The gravel road turns back towards the coast, we crest the hill and... WOW!

I am so in love with these circular dwellings. They're called Rondavels

These rondavels are so traditionally African! I love it!

The Republic of Transkei was originally set up as a Bantustan (Black Homeland) during the Apartheid era. Black inhabitants were segregated into their different tribes and relocated to these separate republics. They were stripped of their South African citizenship and made citizens of their republics instead. Transkei was primarily a Xhosa Bantustan.

Transkei was actually recognized as a separate country by South Africa, with its own government. This was considered one of the turning points in Apartheid, and when the regime fell in 1994, The Wild Coast was re-integrated back into the Eastern Cape province and South Africa.


Smiles from the side of the road when we say hi to the locals

Everytime I saw a rondavel, I had to stop and take a picture

I told Neda, "We have to find a rondavel accommodation somewhere. I'd really like to spend a night or two in one!"


After about 100 kms of dirt and gravel roads, we finally make it to the coast. We're staying at the Mazeppa Bay Hotel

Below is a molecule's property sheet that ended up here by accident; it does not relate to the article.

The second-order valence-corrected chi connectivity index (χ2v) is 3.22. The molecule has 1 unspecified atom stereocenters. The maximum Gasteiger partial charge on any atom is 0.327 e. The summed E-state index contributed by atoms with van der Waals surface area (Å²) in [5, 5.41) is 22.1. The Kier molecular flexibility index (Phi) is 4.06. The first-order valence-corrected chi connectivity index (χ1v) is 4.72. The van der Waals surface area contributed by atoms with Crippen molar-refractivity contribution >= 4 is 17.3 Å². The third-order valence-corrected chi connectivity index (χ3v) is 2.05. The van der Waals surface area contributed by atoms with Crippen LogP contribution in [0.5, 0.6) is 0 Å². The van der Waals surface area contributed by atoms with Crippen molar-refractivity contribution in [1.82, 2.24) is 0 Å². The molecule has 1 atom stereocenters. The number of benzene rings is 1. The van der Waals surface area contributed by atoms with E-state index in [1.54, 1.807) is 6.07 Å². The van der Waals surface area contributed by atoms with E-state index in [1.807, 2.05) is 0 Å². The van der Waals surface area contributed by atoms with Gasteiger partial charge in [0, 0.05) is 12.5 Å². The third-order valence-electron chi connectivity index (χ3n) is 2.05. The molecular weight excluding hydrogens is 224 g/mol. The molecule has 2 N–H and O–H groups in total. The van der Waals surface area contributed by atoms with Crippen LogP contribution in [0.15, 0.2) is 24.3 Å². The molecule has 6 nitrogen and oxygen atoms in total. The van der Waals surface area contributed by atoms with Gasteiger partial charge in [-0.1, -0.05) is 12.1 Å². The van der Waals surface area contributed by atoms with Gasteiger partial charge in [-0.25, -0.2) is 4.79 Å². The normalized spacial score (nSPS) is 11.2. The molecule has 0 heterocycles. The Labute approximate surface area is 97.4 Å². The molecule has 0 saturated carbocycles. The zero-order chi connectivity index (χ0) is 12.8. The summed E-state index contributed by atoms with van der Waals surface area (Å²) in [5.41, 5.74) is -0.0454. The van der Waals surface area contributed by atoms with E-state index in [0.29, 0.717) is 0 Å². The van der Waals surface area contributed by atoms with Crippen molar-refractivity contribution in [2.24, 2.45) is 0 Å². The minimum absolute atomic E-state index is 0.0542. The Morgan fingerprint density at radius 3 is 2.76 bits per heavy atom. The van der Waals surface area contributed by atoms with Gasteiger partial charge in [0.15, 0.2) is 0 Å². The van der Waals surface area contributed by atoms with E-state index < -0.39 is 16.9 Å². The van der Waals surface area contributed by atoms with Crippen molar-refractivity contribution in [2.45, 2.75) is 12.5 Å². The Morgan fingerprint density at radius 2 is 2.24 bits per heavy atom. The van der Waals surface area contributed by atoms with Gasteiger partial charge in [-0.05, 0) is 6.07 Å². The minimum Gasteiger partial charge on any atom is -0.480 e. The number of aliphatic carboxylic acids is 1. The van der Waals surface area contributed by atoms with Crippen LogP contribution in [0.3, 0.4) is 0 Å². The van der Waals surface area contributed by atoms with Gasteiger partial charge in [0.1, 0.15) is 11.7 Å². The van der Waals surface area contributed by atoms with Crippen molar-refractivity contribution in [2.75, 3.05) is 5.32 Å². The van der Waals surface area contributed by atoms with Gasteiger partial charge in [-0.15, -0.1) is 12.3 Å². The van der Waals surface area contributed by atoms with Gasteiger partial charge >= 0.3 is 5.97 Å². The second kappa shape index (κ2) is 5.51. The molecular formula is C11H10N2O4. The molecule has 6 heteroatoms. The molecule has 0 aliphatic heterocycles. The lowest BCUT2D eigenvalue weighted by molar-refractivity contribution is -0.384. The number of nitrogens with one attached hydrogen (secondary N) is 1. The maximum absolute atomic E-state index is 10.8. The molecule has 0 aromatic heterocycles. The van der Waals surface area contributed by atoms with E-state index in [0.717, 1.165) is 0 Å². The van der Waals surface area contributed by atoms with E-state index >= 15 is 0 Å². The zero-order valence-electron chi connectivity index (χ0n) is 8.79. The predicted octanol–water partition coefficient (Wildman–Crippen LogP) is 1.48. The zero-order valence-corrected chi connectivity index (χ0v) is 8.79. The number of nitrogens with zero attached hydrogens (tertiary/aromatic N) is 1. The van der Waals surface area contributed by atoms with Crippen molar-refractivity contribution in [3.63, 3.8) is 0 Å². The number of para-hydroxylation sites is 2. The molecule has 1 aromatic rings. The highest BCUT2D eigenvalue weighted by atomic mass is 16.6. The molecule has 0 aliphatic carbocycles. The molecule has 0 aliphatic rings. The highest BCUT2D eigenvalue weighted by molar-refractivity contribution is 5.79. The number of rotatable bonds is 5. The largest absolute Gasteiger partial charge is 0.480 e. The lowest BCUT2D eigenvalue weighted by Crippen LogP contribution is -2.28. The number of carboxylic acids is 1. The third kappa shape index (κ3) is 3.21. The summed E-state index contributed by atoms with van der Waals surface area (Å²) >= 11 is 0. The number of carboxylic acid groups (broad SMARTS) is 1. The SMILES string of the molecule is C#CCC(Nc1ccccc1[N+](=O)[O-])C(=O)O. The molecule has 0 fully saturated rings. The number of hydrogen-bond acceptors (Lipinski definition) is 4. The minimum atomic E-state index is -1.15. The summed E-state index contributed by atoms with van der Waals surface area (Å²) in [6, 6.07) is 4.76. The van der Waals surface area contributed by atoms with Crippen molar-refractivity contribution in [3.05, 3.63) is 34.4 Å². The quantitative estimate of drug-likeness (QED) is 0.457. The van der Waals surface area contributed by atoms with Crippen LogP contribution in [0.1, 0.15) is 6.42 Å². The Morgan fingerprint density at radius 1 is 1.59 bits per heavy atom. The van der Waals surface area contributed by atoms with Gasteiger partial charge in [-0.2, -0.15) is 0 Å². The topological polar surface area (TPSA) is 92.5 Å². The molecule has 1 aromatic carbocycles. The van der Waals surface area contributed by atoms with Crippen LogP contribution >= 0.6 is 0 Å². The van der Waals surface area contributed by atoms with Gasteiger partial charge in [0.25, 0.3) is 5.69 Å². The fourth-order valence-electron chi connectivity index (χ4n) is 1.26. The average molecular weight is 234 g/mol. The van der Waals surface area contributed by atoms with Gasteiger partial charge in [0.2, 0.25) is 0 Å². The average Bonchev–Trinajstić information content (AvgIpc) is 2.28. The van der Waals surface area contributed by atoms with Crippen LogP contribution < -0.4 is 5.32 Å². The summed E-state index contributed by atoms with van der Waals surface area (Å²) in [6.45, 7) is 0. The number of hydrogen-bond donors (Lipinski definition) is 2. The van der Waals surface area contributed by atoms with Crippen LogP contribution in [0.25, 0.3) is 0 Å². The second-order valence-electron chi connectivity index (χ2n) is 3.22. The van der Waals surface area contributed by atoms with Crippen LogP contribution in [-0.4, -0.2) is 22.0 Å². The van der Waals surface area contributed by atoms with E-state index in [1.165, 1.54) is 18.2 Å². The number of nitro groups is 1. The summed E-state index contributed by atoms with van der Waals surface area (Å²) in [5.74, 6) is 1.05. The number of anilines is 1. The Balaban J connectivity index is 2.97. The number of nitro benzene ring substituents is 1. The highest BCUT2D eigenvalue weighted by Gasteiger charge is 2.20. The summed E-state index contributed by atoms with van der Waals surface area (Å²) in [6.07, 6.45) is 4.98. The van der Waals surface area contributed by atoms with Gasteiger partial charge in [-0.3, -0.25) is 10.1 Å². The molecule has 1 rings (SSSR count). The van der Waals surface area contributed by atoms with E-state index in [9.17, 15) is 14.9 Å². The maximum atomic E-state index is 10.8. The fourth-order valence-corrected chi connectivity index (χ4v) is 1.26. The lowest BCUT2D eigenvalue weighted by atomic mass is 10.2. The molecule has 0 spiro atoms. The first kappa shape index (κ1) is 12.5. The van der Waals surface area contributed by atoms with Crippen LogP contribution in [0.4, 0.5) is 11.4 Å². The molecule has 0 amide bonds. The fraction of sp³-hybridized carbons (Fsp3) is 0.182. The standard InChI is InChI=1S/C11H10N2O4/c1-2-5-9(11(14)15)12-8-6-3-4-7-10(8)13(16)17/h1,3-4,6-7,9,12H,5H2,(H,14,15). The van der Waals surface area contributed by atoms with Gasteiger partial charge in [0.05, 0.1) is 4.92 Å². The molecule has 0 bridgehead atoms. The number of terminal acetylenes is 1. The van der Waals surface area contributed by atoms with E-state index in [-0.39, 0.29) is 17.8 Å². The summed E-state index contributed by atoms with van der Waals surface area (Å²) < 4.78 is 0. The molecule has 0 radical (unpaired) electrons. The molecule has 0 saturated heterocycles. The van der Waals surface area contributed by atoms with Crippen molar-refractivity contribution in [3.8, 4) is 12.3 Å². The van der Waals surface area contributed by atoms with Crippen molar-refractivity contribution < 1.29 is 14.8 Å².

All of the non-AirBnB accommodations we've stayed at in South Africa are categorized as either Self-Catered or Full/Half-Board depending on your meal plan. We always get a self-catered apartment and cook our own meals, it's actually quite cost-effective.


Although it's not a rondavel, it is very comfortable inside. Also an ocean-side view!

We're booked in here for a couple of nights, so during the day, we head to the lodge to hang out on their comfy lounge chairs and stare at the beach outside the large bay windows. The hotel is pretty much empty, though we do have to share the lodge with a few other souls:


Cats and dogs living together! Mass hysteria!

This is what we are doing at Mazeppa Bay

Neda and her Kindle have found their favorite spot in the lodge

...candle-lit steak dinners and long walks on the beach

Not really sure where this goes...

...So Neda goes hiking to find out

I spent some time Pawing through their Cat-alog of books and Meowgazines

This is why we're dog people and not cat people

Cats are bastards.

They don't come to you when you call them, but the minute you ignore them (like me, because I'm allergic), they follow you around everywhere as if they're asking you, "Why aren't you interested in me? I must find out. Why? Why? Why?"


Some awesome downtime at Mazeppa Bay

But tomorrow: back on the bikes to explore the heart of The Wild Coast!